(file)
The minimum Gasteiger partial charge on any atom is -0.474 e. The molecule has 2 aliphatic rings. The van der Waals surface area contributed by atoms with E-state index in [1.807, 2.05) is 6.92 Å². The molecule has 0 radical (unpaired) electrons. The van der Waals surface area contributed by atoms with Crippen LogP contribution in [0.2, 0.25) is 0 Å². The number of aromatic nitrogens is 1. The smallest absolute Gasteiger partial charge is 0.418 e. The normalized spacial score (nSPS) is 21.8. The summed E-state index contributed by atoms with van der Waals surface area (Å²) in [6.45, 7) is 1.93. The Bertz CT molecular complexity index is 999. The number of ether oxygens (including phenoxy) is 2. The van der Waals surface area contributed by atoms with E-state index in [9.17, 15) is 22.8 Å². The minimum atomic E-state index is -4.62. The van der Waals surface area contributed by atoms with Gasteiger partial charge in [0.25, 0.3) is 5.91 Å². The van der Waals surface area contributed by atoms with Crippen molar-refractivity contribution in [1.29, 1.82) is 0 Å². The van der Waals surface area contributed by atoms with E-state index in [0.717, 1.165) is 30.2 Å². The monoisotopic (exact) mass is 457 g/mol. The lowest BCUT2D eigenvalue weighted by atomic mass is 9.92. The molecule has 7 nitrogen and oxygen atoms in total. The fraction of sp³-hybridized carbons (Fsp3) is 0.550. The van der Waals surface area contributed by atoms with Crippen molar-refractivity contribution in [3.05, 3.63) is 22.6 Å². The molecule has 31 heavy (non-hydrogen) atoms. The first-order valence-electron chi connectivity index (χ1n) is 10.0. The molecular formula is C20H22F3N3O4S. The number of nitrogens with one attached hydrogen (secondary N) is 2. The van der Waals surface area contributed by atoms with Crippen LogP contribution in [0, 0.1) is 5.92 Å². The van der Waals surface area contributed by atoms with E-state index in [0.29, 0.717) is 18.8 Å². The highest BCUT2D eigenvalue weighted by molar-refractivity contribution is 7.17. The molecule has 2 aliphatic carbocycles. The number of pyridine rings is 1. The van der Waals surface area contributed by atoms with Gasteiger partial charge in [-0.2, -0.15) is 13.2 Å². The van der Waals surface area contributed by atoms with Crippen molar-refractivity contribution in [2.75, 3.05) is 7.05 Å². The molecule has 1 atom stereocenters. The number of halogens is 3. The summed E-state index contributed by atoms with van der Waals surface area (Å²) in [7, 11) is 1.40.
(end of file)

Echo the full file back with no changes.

The minimum Gasteiger partial charge on any atom is -0.474 e. The molecule has 2 aliphatic rings. The van der Waals surface area contributed by atoms with E-state index in [1.807, 2.05) is 6.92 Å². The molecule has 0 radical (unpaired) electrons. The van der Waals surface area contributed by atoms with Crippen LogP contribution in [0.2, 0.25) is 0 Å². The number of aromatic nitrogens is 1. The smallest absolute Gasteiger partial charge is 0.418 e. The normalized spacial score (nSPS) is 21.8. The summed E-state index contributed by atoms with van der Waals surface area (Å²) in [6.45, 7) is 1.93. The Bertz CT molecular complexity index is 999. The number of ether oxygens (including phenoxy) is 2. The van der Waals surface area contributed by atoms with E-state index in [9.17, 15) is 22.8 Å². The minimum atomic E-state index is -4.62. The van der Waals surface area contributed by atoms with Gasteiger partial charge in [0.25, 0.3) is 5.91 Å². The van der Waals surface area contributed by atoms with Crippen molar-refractivity contribution in [1.29, 1.82) is 0 Å². The van der Waals surface area contributed by atoms with E-state index in [0.717, 1.165) is 30.2 Å². The monoisotopic (exact) mass is 457 g/mol. The lowest BCUT2D eigenvalue weighted by atomic mass is 9.92. The molecule has 7 nitrogen and oxygen atoms in total. The fraction of sp³-hybridized carbons (Fsp3) is 0.550. The van der Waals surface area contributed by atoms with Crippen molar-refractivity contribution in [3.05, 3.63) is 22.6 Å². The molecule has 31 heavy (non-hydrogen) atoms. The first-order valence-electron chi connectivity index (χ1n) is 10.0. The molecular formula is C20H22F3N3O4S. The number of nitrogens with one attached hydrogen (secondary N) is 2. The van der Waals surface area contributed by atoms with Crippen LogP contribution in [0, 0.1) is 5.92 Å². The van der Waals surface area contributed by atoms with E-state index in [0.29, 0.717) is 18.8 Å². The highest BCUT2D eigenvalue weighted by molar-refractivity contribution is 7.17. The molecule has 2 aliphatic carbocycles. The number of pyridine rings is 1. The van der Waals surface area contributed by atoms with Gasteiger partial charge in [-0.2, -0.15) is 13.2 Å². The van der Waals surface area contributed by atoms with Crippen molar-refractivity contribution in [2.75, 3.05) is 7.05 Å². The molecule has 1 atom stereocenters. The number of halogens is 3. The summed E-state index contributed by atoms with van der Waals surface area (Å²) in [7, 11) is 1.40.